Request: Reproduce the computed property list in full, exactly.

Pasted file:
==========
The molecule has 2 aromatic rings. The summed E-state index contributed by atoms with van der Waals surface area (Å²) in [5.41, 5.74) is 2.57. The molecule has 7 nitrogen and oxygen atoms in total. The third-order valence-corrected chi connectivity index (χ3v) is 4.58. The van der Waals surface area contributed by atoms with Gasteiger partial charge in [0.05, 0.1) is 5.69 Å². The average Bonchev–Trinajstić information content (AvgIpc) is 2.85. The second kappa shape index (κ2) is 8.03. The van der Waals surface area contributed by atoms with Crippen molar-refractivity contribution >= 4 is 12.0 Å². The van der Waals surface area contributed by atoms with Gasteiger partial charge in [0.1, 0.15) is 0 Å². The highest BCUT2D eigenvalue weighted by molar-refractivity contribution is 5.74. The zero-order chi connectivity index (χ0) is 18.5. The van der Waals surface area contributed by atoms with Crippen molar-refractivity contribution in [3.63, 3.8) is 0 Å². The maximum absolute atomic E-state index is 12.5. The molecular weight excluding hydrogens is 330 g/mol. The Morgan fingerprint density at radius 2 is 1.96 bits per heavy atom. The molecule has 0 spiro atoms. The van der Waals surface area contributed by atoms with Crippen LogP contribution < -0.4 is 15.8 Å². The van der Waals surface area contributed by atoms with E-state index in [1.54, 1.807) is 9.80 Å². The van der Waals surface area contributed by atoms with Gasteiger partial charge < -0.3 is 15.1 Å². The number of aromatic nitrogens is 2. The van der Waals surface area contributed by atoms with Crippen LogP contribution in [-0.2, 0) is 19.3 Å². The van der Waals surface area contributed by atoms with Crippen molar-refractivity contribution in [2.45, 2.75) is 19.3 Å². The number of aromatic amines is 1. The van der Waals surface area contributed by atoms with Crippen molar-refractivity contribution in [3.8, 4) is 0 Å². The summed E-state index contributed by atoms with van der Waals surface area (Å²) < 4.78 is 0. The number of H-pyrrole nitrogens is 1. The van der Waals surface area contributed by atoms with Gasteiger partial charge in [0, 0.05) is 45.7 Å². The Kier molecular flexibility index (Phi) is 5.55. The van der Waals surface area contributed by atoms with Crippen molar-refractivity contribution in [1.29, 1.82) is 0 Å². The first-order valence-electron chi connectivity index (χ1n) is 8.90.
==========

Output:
The molecule has 2 aromatic rings. The summed E-state index contributed by atoms with van der Waals surface area (Å²) in [5.41, 5.74) is 2.57. The molecule has 7 nitrogen and oxygen atoms in total. The third-order valence-corrected chi connectivity index (χ3v) is 4.58. The van der Waals surface area contributed by atoms with Gasteiger partial charge in [0.05, 0.1) is 5.69 Å². The average Bonchev–Trinajstić information content (AvgIpc) is 2.85. The second kappa shape index (κ2) is 8.03. The van der Waals surface area contributed by atoms with Crippen molar-refractivity contribution >= 4 is 12.0 Å². The van der Waals surface area contributed by atoms with Gasteiger partial charge in [0.1, 0.15) is 0 Å². The highest BCUT2D eigenvalue weighted by molar-refractivity contribution is 5.74. The zero-order chi connectivity index (χ0) is 18.5. The van der Waals surface area contributed by atoms with Crippen molar-refractivity contribution in [3.63, 3.8) is 0 Å². The maximum absolute atomic E-state index is 12.5. The molecular weight excluding hydrogens is 330 g/mol. The Morgan fingerprint density at radius 2 is 1.96 bits per heavy atom. The molecule has 0 spiro atoms. The van der Waals surface area contributed by atoms with Crippen LogP contribution < -0.4 is 15.8 Å². The van der Waals surface area contributed by atoms with E-state index in [1.54, 1.807) is 9.80 Å². The van der Waals surface area contributed by atoms with Gasteiger partial charge < -0.3 is 15.1 Å². The number of aromatic nitrogens is 2. The van der Waals surface area contributed by atoms with Crippen LogP contribution in [-0.2, 0) is 19.3 Å². The van der Waals surface area contributed by atoms with Crippen molar-refractivity contribution in [2.45, 2.75) is 19.3 Å². The number of aromatic amines is 1. The van der Waals surface area contributed by atoms with Crippen molar-refractivity contribution in [3.8, 4) is 0 Å². The summed E-state index contributed by atoms with van der Waals surface area (Å²) < 4.78 is 0. The number of H-pyrrole nitrogens is 1. The van der Waals surface area contributed by atoms with Gasteiger partial charge in [0, 0.05) is 45.7 Å². The Kier molecular flexibility index (Phi) is 5.55. The van der Waals surface area contributed by atoms with Crippen molar-refractivity contribution in [1.29, 1.82) is 0 Å². The first-order valence-electron chi connectivity index (χ1n) is 8.90.